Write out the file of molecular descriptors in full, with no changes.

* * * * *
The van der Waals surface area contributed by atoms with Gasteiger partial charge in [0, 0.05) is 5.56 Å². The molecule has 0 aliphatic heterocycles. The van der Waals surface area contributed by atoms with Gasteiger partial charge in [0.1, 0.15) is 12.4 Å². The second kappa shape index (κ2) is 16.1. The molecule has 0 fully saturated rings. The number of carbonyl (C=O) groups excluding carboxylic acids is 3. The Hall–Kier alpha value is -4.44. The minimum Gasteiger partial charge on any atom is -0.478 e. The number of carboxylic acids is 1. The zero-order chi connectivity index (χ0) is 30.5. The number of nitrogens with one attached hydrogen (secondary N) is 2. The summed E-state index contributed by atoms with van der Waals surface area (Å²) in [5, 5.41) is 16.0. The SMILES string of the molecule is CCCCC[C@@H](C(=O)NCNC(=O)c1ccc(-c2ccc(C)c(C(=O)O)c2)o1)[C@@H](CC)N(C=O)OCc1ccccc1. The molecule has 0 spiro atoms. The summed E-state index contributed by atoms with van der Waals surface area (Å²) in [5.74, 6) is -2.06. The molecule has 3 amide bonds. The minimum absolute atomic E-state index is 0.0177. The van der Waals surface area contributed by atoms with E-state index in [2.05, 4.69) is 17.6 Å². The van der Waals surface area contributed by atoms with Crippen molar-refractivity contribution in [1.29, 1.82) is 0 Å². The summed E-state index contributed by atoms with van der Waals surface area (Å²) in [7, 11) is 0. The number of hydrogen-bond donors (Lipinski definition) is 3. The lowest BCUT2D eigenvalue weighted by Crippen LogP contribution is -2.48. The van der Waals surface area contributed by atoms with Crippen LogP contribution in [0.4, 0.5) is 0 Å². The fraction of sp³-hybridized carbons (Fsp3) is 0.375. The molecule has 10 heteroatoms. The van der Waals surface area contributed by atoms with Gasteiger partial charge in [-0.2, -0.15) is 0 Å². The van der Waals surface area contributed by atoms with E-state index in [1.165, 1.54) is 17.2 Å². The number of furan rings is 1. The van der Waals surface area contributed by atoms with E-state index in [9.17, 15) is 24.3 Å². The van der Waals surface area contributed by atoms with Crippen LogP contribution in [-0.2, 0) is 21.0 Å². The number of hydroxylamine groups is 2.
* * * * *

The van der Waals surface area contributed by atoms with Gasteiger partial charge in [0, 0.05) is 5.56 Å². The molecule has 0 aliphatic heterocycles. The van der Waals surface area contributed by atoms with Gasteiger partial charge in [0.1, 0.15) is 12.4 Å². The second kappa shape index (κ2) is 16.1. The molecule has 0 fully saturated rings. The number of carbonyl (C=O) groups excluding carboxylic acids is 3. The Hall–Kier alpha value is -4.44. The minimum Gasteiger partial charge on any atom is -0.478 e. The number of carboxylic acids is 1. The zero-order chi connectivity index (χ0) is 30.5. The number of nitrogens with one attached hydrogen (secondary N) is 2. The summed E-state index contributed by atoms with van der Waals surface area (Å²) in [5, 5.41) is 16.0. The SMILES string of the molecule is CCCCC[C@@H](C(=O)NCNC(=O)c1ccc(-c2ccc(C)c(C(=O)O)c2)o1)[C@@H](CC)N(C=O)OCc1ccccc1. The molecule has 0 spiro atoms. The summed E-state index contributed by atoms with van der Waals surface area (Å²) in [5.74, 6) is -2.06. The molecule has 3 amide bonds. The minimum absolute atomic E-state index is 0.0177. The van der Waals surface area contributed by atoms with E-state index in [2.05, 4.69) is 17.6 Å². The van der Waals surface area contributed by atoms with Crippen molar-refractivity contribution in [1.29, 1.82) is 0 Å². The summed E-state index contributed by atoms with van der Waals surface area (Å²) in [7, 11) is 0. The number of hydrogen-bond donors (Lipinski definition) is 3. The lowest BCUT2D eigenvalue weighted by Crippen LogP contribution is -2.48. The van der Waals surface area contributed by atoms with Crippen LogP contribution in [0.4, 0.5) is 0 Å². The fraction of sp³-hybridized carbons (Fsp3) is 0.375. The molecule has 10 heteroatoms. The van der Waals surface area contributed by atoms with Gasteiger partial charge in [-0.2, -0.15) is 0 Å². The van der Waals surface area contributed by atoms with E-state index in [1.165, 1.54) is 17.2 Å². The number of furan rings is 1. The van der Waals surface area contributed by atoms with E-state index in [9.17, 15) is 24.3 Å². The van der Waals surface area contributed by atoms with Crippen LogP contribution in [-0.2, 0) is 21.0 Å². The number of hydroxylamine groups is 2.